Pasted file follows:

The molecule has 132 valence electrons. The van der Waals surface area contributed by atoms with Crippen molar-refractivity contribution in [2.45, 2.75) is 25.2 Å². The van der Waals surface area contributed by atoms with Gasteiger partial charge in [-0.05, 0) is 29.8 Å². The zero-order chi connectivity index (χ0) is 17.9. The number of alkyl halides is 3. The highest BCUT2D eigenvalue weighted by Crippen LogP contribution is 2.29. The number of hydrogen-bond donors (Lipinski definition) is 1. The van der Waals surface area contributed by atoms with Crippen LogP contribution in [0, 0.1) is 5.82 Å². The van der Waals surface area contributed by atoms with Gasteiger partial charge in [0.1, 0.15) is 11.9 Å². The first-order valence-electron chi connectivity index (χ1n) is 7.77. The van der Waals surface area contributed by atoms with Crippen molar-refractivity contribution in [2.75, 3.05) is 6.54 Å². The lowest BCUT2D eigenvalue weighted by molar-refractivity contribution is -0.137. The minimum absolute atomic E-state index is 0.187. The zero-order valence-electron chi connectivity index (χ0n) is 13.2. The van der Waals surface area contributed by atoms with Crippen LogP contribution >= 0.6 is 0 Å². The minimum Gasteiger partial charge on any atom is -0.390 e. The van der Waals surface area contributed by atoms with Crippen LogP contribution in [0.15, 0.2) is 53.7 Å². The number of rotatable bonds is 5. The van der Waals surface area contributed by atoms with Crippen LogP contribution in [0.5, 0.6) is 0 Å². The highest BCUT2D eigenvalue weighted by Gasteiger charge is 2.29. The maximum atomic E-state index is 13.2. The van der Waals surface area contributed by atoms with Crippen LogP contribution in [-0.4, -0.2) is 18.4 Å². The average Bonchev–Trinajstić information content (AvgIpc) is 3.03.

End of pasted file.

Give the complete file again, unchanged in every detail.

The molecule has 132 valence electrons. The van der Waals surface area contributed by atoms with Crippen molar-refractivity contribution in [2.45, 2.75) is 25.2 Å². The van der Waals surface area contributed by atoms with Gasteiger partial charge in [-0.05, 0) is 29.8 Å². The zero-order chi connectivity index (χ0) is 17.9. The number of alkyl halides is 3. The highest BCUT2D eigenvalue weighted by Crippen LogP contribution is 2.29. The number of hydrogen-bond donors (Lipinski definition) is 1. The van der Waals surface area contributed by atoms with Crippen LogP contribution in [0, 0.1) is 5.82 Å². The van der Waals surface area contributed by atoms with Gasteiger partial charge in [0.1, 0.15) is 11.9 Å². The first-order valence-electron chi connectivity index (χ1n) is 7.77. The van der Waals surface area contributed by atoms with Crippen molar-refractivity contribution in [2.75, 3.05) is 6.54 Å². The lowest BCUT2D eigenvalue weighted by molar-refractivity contribution is -0.137. The minimum absolute atomic E-state index is 0.187. The zero-order valence-electron chi connectivity index (χ0n) is 13.2. The van der Waals surface area contributed by atoms with Crippen LogP contribution >= 0.6 is 0 Å². The minimum Gasteiger partial charge on any atom is -0.390 e. The van der Waals surface area contributed by atoms with Crippen LogP contribution in [0.15, 0.2) is 53.7 Å². The number of rotatable bonds is 5. The van der Waals surface area contributed by atoms with Crippen LogP contribution in [0.5, 0.6) is 0 Å². The highest BCUT2D eigenvalue weighted by Gasteiger charge is 2.29. The maximum atomic E-state index is 13.2. The van der Waals surface area contributed by atoms with Crippen LogP contribution in [-0.4, -0.2) is 18.4 Å². The average Bonchev–Trinajstić information content (AvgIpc) is 3.03.